Clinical healthcare workers have been working on the frontlines of the COVID-19 pandemic at West Park for almost a year now, and they’ve experienced its ups and downs. Between COVID-19 outbreaks, employee illness, staffing shortages, and life, no clinical unit has had a smooth ride. In honour of Heart and Stroke Month, West Park’s Service Spotlight is featuring the Neurological Rehabilitation Service - our first clinical spotlight.
As information about the novel coronavirus was initially unfolding – and constantly changing – staff on units had to be flexible and adaptable, from modifying their clinical practice in accordance with infection prevention and control (IPAC) measures to eventually taking on surge patients from neighbouring acute care hospitals.
While all units across the hospital were adjusting to a new way of providing care, neurological rehabilitation was in a unique situation as a high-intensity rehabilitation program.
“Our team had to get creative with how to provide therapy in these new circumstances while also keeping staff safety in mind,” Amie Enns, Clinical Practice Leader - Occupational Therapy, Neurological Rehabilitation, recalls.
While adjusting to new rules from municipal and provincial governments, the neurological rehabilitation team was also dealing with some expected and unexpected staff turnover over the past year, including retirements, parental leaves, and staffing shortages. What are typically normal changes in staffing became much more challenging during the pandemic.
Under such challenging and unique circumstances, it’s not unexpected to see a human cost associated with the constant change and uncertainty in healthcare. On top of facing burnout from nurses working double shifts, working with staff shortages, and covering staff sick calls, clinical staff have faced immense fatigue not only from COVID-19, but from compassion and week-to-week changes.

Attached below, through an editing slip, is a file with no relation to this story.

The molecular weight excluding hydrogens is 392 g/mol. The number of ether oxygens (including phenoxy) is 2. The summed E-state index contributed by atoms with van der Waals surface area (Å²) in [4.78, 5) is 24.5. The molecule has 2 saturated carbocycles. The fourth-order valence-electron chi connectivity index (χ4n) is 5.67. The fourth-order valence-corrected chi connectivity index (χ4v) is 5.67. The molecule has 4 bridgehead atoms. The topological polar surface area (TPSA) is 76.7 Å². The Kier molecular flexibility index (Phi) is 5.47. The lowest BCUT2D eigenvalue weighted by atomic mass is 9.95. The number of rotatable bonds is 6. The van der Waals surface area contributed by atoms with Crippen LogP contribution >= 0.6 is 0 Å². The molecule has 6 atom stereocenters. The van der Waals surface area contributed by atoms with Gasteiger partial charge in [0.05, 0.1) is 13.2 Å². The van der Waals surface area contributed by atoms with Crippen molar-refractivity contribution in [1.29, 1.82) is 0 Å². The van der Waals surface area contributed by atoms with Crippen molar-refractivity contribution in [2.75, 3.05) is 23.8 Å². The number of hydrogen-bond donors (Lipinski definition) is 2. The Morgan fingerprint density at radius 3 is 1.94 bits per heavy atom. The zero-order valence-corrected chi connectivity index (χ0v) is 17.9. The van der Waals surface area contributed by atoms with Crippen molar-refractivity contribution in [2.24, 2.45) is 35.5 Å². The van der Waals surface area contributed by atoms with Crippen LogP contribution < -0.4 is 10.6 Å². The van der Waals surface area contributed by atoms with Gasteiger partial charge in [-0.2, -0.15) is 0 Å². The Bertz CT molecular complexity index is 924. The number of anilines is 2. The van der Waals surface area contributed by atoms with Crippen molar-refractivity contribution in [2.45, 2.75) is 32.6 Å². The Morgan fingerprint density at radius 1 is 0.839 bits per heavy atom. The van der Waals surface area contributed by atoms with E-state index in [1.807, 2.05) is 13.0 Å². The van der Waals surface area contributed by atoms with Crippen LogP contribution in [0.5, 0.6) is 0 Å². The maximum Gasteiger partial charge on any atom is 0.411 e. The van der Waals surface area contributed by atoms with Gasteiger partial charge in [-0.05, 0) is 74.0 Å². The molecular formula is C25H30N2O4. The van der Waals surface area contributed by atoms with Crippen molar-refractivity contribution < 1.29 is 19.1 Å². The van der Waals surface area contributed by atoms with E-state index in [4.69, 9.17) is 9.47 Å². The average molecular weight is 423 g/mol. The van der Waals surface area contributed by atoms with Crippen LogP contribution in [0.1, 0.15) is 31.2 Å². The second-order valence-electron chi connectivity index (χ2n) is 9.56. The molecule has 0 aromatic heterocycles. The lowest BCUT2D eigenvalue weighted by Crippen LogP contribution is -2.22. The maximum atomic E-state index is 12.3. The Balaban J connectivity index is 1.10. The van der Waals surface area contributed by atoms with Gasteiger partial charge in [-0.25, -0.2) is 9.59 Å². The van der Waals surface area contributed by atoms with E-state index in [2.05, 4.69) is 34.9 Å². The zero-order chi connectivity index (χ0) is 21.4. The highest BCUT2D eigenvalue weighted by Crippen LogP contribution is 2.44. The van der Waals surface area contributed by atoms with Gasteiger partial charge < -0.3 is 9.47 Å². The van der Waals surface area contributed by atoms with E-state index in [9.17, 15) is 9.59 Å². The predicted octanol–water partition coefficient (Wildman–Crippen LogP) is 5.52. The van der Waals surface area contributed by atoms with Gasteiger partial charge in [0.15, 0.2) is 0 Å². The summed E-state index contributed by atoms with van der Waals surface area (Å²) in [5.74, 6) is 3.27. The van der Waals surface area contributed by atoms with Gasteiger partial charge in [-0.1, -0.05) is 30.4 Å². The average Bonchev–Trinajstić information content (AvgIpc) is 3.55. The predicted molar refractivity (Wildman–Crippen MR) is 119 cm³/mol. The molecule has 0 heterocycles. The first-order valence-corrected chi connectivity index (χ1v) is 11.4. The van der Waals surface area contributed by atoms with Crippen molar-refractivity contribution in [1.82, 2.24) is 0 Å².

“As with any unit, there were times where our staff were stressed and anxious because of work, but also because of their personal lives as well,” says Rachna Chaudhary, Service Manager, Neurological Rehabilitation. “But every member of the team stepped up during those times. We rallied together, and the comradery I saw kept the team going, and it still does.”
Despite the stresses that came with the pandemic, the neurological rehabilitation team found different ways to lift each other up early on. Michelle Efrosman, Physiotherapist, organized Friday morning dance- and sing-alongs with employees, physicians, and patients standing in doorways and hallways – six feet apart – for eight weeks.
Lynn Suter, Clinical Practice Leader – Physiotherapy, also helped keep spirits up with daily ‘memes’ sent to her teammates through email, providing everyone with a much-needed laugh during stressful days.
Daily informal huddles – which eventually transitioned to weekly – also provided the team opportunities to support each other through the highs and lows. As well, the physicians and environmental services employees continued to be consistent and reassuring presences on the unit.
The neurological rehabilitation team had to adapt to a changing environment once again when they had their first COVID-19 outbreak declared at the end of January, 2021.
“There was a lot of grit and determination from all our staff on the unit during the outbreak,” says Chaudhary. “Some of our nurses pulled from their own experience during the SARS (severe acute respiratory syndrome) outbreak, and we all continued to do our best providing care for our patients. We really couldn’t have done this alone.”
Chaudhary notes that while change is hard, life continues and important moments still continue to happen; despite the challenges, everyone who worked on the unit still came together to celebrate milestones or mourn losses – albeit differently than before. “Nothing will ever be perfect, but we helped each other through it and were still able to provide exceptional care that the team should feel extremely proud of.”